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history channel

The History Channel’s Ape to Man is an interesting look into the origins of the human race as told through a timeline investigation and reenactments of some of science’s biggest discoveries in the last 130 years.

The program stretches from Eugene Dubois’ discovery of Homo erectus in the late 19th century through the Piltdown hoax and beyond as the origins of Homo sapiens come into light with the remarkable discovery of "Lucy" the oldest ancestor of humans.

The hoax, referenced above, was formulated in the 1912 when scientists were looking for the “magical link” between apes and man that would bridge the mental and physiological traits of both species into an intermediary specimen. The hoax, revealed decades later caused the findings of later scientists to be dismissed, even though they were correct. What was the perpetration for the hoax? A huge rivalry between Britain and Germany and the British drive to have the “middle man/ape” be British.

As a firm supporter of Darwin’s theories of evolution I found the program to be entertaining and informative especially to see a visual representation of the human evolutionary “tree” branching out into many directions, some ending, and some leading into centuries of evolution. The recreated footage of primitive man and ape also provides a visual representation of what many of the programs interviewees describe.

Ape to Man premieres on The History Channel August 7th at 9pm (ET/PT)/8pm (CT).

The History Channel’s Digging for the Truth, hosted by Josh Bernstein, is an engaging program that explores many of the great mysteries of the past while also providing an intriguing way of following the information until the end of the program, and almost assures the viewer will do some further research.

Told in the same traveling style as the Indiana Jones franchise, in fact the press material is formatted in perfect homage to the adventure series; Digging for the Truth brings together History and procedural intrigue. There’s no secret in today’s television industry that crime solving and procedural shows like CSI: and Law & Order dominate the ratings (more so CBS’s franchise than NBC’s, but that is beside the point). By mixing these two elements together the program provides enough solid facts for any history buff as well as enough questions to keep you coming back after each commercial break.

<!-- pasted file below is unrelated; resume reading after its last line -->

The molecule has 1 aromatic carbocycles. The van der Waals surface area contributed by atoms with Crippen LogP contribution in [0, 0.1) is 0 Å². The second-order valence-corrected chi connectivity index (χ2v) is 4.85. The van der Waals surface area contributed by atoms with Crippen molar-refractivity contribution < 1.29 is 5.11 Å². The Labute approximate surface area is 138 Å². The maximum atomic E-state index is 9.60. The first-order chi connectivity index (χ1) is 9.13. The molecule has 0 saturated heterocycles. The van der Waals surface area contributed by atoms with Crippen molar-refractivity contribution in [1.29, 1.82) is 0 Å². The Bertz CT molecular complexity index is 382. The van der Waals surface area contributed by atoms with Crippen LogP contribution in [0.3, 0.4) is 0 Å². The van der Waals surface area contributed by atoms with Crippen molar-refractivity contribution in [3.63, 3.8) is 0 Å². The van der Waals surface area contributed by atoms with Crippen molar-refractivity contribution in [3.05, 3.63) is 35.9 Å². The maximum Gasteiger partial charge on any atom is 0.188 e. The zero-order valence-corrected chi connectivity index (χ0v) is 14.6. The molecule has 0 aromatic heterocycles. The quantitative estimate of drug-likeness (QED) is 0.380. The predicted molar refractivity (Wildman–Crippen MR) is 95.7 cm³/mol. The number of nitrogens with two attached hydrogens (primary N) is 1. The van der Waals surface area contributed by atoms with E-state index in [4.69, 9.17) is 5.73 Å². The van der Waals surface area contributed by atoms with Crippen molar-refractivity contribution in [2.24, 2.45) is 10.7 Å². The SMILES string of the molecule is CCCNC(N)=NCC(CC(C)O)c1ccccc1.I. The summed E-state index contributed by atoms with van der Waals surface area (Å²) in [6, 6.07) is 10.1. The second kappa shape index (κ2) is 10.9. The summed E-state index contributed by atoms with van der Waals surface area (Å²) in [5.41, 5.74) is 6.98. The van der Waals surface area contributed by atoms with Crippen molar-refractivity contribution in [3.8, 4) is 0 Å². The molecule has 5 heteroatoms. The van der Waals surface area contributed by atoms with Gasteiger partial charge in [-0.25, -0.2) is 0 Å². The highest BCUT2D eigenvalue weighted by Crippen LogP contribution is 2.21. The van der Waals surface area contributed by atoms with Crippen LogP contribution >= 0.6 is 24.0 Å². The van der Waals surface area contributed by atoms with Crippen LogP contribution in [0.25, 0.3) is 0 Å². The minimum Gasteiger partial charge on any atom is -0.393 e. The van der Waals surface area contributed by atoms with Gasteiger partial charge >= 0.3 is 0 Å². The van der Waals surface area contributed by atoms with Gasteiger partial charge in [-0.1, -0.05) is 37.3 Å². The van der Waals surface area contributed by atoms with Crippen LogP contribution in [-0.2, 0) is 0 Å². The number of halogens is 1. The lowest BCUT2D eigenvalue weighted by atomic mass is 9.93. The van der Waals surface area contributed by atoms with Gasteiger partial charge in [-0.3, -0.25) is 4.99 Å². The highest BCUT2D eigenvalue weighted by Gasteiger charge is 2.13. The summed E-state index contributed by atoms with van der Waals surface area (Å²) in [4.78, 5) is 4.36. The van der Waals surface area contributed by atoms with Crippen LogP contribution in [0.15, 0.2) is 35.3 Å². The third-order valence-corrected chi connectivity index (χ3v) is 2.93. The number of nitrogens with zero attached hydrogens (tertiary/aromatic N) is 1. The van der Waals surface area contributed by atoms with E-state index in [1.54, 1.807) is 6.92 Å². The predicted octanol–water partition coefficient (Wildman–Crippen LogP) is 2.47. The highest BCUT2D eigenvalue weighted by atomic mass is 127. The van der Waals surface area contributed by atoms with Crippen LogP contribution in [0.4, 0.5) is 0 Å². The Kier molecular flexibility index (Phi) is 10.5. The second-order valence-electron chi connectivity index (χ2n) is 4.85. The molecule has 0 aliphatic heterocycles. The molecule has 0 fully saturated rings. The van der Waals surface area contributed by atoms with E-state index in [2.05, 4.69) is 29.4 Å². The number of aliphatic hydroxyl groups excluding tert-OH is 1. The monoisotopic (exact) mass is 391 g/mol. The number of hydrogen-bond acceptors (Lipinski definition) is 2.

In the episode provided as a screener, Josh traveled to North Carolina and the location of the Roanoke colony which saw all its inhabitants disappear in the early days of British colonization in the New World. Meeting with several experts ranging from those focused on the supposed integration of the colonists into an Indian tribe to those that believe they simply moved further in-land; the show makes a great effort to explore all the possibilities. As we approach the final part of the episode DNA evidence purports that the colonists may have passed on their lineage, but like a good scientist, Josh never states that a conclusion has been firmly reached. 

The show also provides reenactments of the events in which Josh is investigating which offer a perspective on the events in the correct context.

There is a curious recap after every commercial break where Bernstein goes over everything that has happened in the episode so far which seems somewhat unneeded, but I guess it may be necessary in a world of channel surfers, still, for someone watching the hour long show from beginning to end, the recap is unneeded and while they are never extremely long, it does become slightly tedious as the hour wears on.

All in all, Digging for the Truth is a very interesting series to sit back and watch. With Josh taking on such tasks of searching for The Holy Grail or the Ark of the Covenant there’s always something highly historical and attention-grabbing to be discovered. For history buffs or those just looking for a good hour of TV, definitely tune in.

Digging for the Truth airs on The History Channel Mondays at 9PM EST, check your local listings for channel and start time.